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A compelling combination for TNBC
TUSTIN, Calif.—Biopharmaceutical company Peregrine Pharmaceuticals Inc. had good news to share at this year’s American Association for Cancer Research annual meeting, as it presented preclinical data supporting the combination of bavituximab and anti-PD-1 therapy in the treatment of breast cancer, specifically triple-negative breast cancer (TNBC).
Bavituximab is an investigational chimeric monoclonal antibody that aids the body’s immune system via targeting and modulating the activity of phosphatidylserine (PS), a highly immune-suppressive signaling molecule expressed broadly on the surface of cells in the tumor microenvironment. Signals from PS can inhibit immune cells’ ability to recognize and fight tumors, and bavituximab is thought to override PS-mediated immunosuppressive signaling by blocking the interaction of PS with its receptors and by sending an alternate immune activating signal. PS-targeting antibodies have been found to alter the functions of immune cells in tumors, leading to multiple signs of immune activation and antitumor immune responses. For the purposes of this study, Peregrine used ch1N11, the preclinical equivalent of bavituximab used in animal model studies as a guide for clinical development.
The research team compared ch1N11 and anti-PD-1 therapy vs. anti-PD-1 therapy alone in mouse models of TNBC, and found that the combination approach significantly improved overall survival and mediated complete tumor regression in more subjects than the anti-PD-1 therapy alone (60 percent vs. 20 percent). The animals in the combination treatment arm saw significant increases in tumor-associated indicators of immune system activation, including CD45+, CD8+ and CD3+ T cells, in addition to a lasting antitumor immune response—one that protected the animals that achieved complete tumor regression against a re-challenge with the same E0771 TNBC model tumor cells.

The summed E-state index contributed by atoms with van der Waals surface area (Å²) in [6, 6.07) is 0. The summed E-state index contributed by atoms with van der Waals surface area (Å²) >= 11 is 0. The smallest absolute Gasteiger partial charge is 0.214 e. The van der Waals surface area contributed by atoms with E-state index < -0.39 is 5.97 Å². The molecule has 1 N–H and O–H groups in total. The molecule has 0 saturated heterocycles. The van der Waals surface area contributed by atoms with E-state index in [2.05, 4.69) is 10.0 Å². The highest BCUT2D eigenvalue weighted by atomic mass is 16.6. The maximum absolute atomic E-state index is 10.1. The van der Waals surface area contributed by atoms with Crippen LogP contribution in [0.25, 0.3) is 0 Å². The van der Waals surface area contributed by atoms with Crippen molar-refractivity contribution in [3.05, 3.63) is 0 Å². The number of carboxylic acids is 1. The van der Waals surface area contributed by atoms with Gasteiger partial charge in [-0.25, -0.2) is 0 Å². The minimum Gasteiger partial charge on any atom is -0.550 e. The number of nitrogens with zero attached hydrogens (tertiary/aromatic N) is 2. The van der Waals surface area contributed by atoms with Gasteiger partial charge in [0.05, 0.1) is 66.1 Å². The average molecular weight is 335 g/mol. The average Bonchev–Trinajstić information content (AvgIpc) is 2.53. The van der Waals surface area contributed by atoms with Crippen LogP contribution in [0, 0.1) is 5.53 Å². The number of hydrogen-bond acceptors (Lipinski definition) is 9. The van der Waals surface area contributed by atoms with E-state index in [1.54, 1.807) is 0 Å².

In addition, an examination of this combination—using the nCounter PanCancer Immune Profiling Panel from NanoString Technologies—backs up the effectiveness of this two-pronged approach, demonstrating that this combination caused a shift in the tumor microenvironment from immunosuppressive to immune active, as shown by a change in immune cell phenotypes, an increase in immune-activating cytokines and a decrease in immunosuppressive cytokines.
These results, according to Dr. Jeff T. Hutchins, vice president of preclinical research for Peregrine, were better than expected.
“When we look at [bavituximab] alone, there’s really just a modest decrease or slowing of tumor progression. And you can certainly get dramatic results with an anti-PD-1, but the problem is that you don’t get all the animals responding with anti-PD-1,” he explains. “What impressed us was that when you put a PS-targeting and an anti-PD-1 antibody together, you get really a complete retarding or lack of tumor progression once you have early established tumors, but what’s impressive is that all of the animals seem to be responding, rather than a fraction that respond to anti-PD-1. And then really the biggest piece that impressed us was that with anti-PD-1, you can get about 40 percent—maybe a little higher, 45 percent—of the animals to completely regress, with no further tumor growth at all or no rebound of tumor growth in a survival-type measurement. In the case with the combination, however, we’ve brought that up to about 85 percent.”
Peregrine has also looked at this combination approach in other types of cancer, says Hutchins, who notes that they started working with it in preclinical models of melanoma, the results of which were presented at the annual meeting of the Society for Immunotherapy of Cancer last year. These latest results in TNBC were much more dramatic, he explains, because “it's tough in B16F10 melanoma to get long-term survivors, it's really a lower percentage. But again the theme was pretty much the same, it's this combination that seems to bring tumor growth reduction down consistently in all of the animals, rather than a fraction or a subgroup of animals.”
Hutchins tells DDNews that they’re particularly excited because they expect a combination of bavituximab with durvalumab, nivolumab or pembrolizumab to have “a much lower toxicity profile than other checkpoint inhibitor combinations.” None of the animal models in the study saw any adverse effects or weight loss as a result of treatment.
“In all of our clinical studies with combinations to date, we don’t see any toxicities over the other standard of care, particularly any immune-related toxicities with bavituximab,” he adds. “So that’s why we think it’s also an ideal combination molecule going forward in the [immuno-oncology] space.”
Moving forward, Hutchins says the next step is definitely progressing to clinical work. In preclinical work, he says Peregrine wants to look at other immune checkpoint inhibitors as well, such as Tim-3, and potentially even a triple combination of anti-Lag-3, anti-PD-1 and anti-PS, especially in breast cancer.